A new presidential Executive Order on US federal sustainability efforts could mean that a tool that allows purchasers to identify electronics products that meet standards on hazardous substances is abandoned by the federal government, two NGOs claim.
The news comes just after one Colorado firm was ordered to pay over $4 million in fines, with two executives sent to prison, for a scheme to illegally dispose of and export electronic waste to China and other foreign countries.
While the report doesn’t answer many of the relevant questions about e-waste exports, it does contain important acknowledgments supporting the need for federal legislation, like the Responsible Electronics Recycling Act introduced in the 112th Congress
Feb 5, 2013: Federal legislation that would restrict exports of electronic waste from the U.S. to developing countries could create as many as 42,000 direct and indirect new jobs with a total payroll of more than $1 billion, according to a new study commissioned by the Coalition For American Electronics Recycling (CAER).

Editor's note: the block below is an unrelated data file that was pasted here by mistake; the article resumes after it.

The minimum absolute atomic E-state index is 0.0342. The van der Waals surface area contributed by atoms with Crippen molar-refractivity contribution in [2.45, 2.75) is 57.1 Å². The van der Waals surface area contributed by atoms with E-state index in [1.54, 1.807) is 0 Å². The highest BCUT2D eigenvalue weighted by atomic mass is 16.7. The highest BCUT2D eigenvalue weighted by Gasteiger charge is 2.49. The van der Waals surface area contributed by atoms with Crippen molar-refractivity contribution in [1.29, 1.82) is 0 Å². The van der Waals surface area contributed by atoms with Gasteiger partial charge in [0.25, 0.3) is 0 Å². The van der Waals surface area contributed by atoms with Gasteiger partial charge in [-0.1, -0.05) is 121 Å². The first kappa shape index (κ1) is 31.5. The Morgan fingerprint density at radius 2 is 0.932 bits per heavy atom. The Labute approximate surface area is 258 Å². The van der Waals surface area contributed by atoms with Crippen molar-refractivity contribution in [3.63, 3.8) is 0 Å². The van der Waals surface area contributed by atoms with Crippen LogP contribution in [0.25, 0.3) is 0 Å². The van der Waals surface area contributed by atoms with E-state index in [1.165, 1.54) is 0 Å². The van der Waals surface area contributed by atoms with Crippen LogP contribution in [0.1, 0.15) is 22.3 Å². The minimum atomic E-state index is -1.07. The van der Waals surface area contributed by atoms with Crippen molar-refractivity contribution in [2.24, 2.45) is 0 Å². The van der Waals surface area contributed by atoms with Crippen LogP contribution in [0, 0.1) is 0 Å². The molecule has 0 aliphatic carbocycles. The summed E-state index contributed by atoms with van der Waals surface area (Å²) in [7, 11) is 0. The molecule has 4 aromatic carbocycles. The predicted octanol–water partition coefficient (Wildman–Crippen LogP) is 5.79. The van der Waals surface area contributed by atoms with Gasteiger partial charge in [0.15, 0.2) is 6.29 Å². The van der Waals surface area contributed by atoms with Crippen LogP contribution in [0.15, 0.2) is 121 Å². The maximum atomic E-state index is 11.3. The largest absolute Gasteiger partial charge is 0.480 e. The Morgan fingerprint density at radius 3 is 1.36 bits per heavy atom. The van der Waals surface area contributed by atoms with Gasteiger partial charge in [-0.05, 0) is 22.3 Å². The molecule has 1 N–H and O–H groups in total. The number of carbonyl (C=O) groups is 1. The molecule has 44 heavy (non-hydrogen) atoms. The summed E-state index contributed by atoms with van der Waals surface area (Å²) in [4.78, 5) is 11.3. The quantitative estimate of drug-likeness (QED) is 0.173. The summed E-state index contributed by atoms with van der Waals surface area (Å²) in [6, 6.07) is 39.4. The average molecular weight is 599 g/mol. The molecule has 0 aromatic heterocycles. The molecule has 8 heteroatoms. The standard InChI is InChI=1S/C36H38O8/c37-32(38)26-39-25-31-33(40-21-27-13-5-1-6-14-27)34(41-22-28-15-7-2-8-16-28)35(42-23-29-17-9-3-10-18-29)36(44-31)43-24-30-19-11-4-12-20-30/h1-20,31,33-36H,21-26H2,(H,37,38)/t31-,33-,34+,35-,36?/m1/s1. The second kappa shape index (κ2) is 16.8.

March 21, 2012. “If you auction off used electronics, you are basically saying you don’t care what happens to it. It just goes to the highest bidder, end of story.”
Dec 19, 2011. USA Today: Seventeen states have banned electronic waste from landfills, requiring it to be recycled so its toxic materials don’t leach into groundwater. Seven of these bans took effect this year, and two more will take effect soon: Illinois in January 2012 and Pennsylvania in January 2013.
We are very disappointed that the Task Force missed the opportunity handed to them by President Obama’s mandate to truly lead by example and ensure that all federal agencies do the right thing and not export obsolete used electronic equipment unless it is fully functional.”
Politico, July 13, 2011: “There are a number of efforts to divert e-waste out of the trash and into the hands of recyclers, and states are really leading that charge — but what good is all the effort if it’s just going to be dumped overseas?”
Miller-McCune, July 1, 2011. “As laptops, flat screens and smart phones grow ever more ubiquitous, so does the problematic trash they ultimately become.”
San Jose Mercury News, June 24, 2011. Rob D’Arcy, who runs the county’s household hazardous waste program, called the ordinance “visionary” and applauded the county for being the first government to approve a law regarding e-waste exports.